That’s where food pharmacies come in.

At the health centers where they operate, providers screen patients for food insecurity at routine checkups and then prescribe a list of produce to address their specific health needs, from hunger to diabetes, obesity to hypertension. Patients can then take their prescription vouchers and use them to pick up $10 of locally sourced produce at the clinic’s monthly food distribution.

La Clinica staff member Lauren Forsell, left, is part of a program in Alameda County that is providing healthy food to people as part of their health care. (Photo by Aric Crabb/Bay Area News Group, via CalMatters)

The produce is provided by Dig Deep Farms, a San Leandro-based farm that offers paid internships to formerly incarcerated youth and adults. The Alameda County Food Bank provides additional food, and patients who want more than the $10 of produce can use food stamps to buyfrom Dig Deep.

Chen, who has a background in integrated medicine, was tapped to run the program after introducing a smaller-scale food pharmacy program at the Hayward Wellness Center. Chen, who had a background in integrated medicine, saw an opportunity to integrate food into primary care to help manage and prevent chronic illnesses and hunger. In August, he moved from Hayward Wellness to ALL In to implement the food pharmacy model across the county.

La Clinica’s food distribution draws local volunteers through a program that gives community members the opportunity to educate patients on healthy eating and cook a meal using produce passed out at the distribution. At a recent event, one volunteer ladled out spoonfuls of spicy chayote squash. “Try the recipe we made for you today!” she said to each patient.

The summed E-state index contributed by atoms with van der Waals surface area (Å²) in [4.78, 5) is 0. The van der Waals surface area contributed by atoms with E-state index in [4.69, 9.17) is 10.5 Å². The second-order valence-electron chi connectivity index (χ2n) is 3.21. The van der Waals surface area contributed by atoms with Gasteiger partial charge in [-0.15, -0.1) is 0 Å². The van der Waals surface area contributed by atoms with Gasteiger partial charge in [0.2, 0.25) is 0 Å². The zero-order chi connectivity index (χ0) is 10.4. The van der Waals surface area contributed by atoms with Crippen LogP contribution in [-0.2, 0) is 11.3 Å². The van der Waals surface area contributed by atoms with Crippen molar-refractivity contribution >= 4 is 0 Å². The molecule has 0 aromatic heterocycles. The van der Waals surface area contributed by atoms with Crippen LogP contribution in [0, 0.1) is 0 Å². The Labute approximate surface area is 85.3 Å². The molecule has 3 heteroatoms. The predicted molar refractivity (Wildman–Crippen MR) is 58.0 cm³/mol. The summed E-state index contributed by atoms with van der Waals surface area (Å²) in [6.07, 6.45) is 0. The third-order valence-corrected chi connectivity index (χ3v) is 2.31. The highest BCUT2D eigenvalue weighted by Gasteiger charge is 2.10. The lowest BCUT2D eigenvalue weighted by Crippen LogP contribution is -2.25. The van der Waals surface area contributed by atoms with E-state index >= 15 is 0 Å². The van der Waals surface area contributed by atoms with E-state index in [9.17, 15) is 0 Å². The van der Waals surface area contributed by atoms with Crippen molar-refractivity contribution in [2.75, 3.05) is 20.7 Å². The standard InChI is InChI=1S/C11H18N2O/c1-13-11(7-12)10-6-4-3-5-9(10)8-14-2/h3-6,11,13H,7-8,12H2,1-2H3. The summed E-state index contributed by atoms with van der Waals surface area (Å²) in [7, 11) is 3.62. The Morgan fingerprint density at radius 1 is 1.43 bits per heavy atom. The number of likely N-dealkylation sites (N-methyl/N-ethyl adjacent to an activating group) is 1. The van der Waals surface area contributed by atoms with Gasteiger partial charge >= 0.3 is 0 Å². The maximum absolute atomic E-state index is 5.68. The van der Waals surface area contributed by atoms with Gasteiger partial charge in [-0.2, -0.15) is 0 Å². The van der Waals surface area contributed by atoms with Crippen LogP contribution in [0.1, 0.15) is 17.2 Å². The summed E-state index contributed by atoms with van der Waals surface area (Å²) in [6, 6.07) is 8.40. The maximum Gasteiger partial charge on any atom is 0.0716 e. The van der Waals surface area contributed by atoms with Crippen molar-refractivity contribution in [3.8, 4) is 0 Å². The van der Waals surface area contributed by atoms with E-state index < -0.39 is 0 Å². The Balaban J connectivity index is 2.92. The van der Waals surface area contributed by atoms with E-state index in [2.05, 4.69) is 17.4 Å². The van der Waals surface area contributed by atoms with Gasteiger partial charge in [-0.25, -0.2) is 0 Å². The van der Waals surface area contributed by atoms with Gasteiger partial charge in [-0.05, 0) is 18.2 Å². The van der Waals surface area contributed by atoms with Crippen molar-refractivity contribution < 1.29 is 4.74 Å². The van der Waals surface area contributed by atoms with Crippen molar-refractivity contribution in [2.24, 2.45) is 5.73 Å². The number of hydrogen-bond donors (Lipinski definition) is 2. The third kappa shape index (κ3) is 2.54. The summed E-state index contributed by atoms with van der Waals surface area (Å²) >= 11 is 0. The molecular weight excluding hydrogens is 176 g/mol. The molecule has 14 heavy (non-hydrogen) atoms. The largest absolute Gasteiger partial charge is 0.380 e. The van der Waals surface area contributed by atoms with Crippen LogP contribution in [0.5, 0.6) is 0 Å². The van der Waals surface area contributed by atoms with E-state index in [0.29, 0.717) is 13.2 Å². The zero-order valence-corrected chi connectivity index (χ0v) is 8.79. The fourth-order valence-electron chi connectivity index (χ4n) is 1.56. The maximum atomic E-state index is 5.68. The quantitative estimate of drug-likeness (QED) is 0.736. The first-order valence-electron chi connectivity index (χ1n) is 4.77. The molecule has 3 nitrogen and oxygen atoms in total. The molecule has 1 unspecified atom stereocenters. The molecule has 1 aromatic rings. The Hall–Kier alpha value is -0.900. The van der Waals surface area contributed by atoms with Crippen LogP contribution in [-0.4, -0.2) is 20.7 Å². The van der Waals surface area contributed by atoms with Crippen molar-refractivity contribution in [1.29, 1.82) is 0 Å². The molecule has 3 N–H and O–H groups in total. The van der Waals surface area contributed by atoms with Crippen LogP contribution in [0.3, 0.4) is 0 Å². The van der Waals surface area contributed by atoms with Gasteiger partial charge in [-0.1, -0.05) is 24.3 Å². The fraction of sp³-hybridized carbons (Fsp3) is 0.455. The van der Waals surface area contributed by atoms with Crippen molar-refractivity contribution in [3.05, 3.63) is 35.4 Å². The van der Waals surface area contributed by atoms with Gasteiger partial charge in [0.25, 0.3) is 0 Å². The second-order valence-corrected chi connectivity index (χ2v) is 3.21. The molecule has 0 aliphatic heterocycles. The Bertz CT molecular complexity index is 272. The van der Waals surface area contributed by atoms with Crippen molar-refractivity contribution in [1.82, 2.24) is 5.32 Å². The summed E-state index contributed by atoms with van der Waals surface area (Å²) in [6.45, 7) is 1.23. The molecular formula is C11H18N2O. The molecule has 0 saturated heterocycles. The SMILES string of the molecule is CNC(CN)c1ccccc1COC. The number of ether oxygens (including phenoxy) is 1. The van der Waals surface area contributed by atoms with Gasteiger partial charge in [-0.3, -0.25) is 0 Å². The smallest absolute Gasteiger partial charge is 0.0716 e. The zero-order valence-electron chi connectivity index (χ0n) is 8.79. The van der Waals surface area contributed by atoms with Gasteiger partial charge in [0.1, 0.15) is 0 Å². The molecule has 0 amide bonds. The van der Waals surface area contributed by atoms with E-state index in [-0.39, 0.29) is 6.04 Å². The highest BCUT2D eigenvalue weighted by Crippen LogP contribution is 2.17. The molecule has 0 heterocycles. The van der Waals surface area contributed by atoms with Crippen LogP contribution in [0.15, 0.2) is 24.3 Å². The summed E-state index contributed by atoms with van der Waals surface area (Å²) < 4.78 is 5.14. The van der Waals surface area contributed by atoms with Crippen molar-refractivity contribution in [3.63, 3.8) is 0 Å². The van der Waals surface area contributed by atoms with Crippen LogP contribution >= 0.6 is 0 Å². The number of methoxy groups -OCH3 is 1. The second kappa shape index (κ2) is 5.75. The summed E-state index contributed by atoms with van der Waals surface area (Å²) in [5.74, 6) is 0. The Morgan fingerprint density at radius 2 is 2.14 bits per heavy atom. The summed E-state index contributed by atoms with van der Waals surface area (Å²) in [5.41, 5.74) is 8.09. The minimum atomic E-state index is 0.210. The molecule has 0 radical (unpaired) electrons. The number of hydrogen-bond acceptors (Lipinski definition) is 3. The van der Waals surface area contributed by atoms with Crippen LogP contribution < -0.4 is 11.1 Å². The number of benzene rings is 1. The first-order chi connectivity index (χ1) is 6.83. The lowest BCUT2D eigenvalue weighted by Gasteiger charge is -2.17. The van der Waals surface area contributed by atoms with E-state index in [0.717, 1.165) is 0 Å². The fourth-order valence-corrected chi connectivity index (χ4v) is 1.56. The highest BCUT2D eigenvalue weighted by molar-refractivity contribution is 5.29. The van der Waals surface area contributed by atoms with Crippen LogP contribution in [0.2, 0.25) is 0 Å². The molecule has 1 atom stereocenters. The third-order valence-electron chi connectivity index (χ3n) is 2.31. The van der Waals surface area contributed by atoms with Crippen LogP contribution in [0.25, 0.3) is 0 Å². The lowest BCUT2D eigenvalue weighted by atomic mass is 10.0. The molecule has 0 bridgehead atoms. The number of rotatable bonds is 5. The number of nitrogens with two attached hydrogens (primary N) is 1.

Dora, a 63-year-old Oakland resident who asked to use her only first name because of concerns over her immigration status, grabbed a bowl and drizzled the squash with a splash of lime. She is diabetic, unemployed and struggling to find work.

At a visit to La Clinica a few months ago, she told her doctor she has affording food. Her physician wrote her a prescription to La Clinica’s food pharmacy and she’s been coming faithfully for the past four months.

“This helps me so much, what they give me, especially when I have no job,” she said in Spanish.

La Clinica recently celebrated the one-year anniversary of its food pharmacy. Natalia Solano-Rojas, a registered dietitian at La Clinica, said 80 families typically use the distribution each month, and often line up early — rain or shine — to fill their grocery bags and carts with vegetables.

“They’re pretty excited about it,” she says.”I think having it here in the clinic and seeing people that they know and are familiar with makes them a little more comfortable to come get food.”

For Marta, the extra produce helps her family get through when her husband’s paycheck will only stretch so far. She left with two grocery bags brimming with vegetables — squash, herbs, celery and fruit.

“I was very happy when I learned about this,” she says. “Because now that we have less work, we can still feed ourselves. And that’s a blessing for my house.”

This article is part of The California Divide, a collaboration among newsrooms examining income inequity and economic survival in California. is a nonprofit, nonpartisan media venture explaining California policies and politics.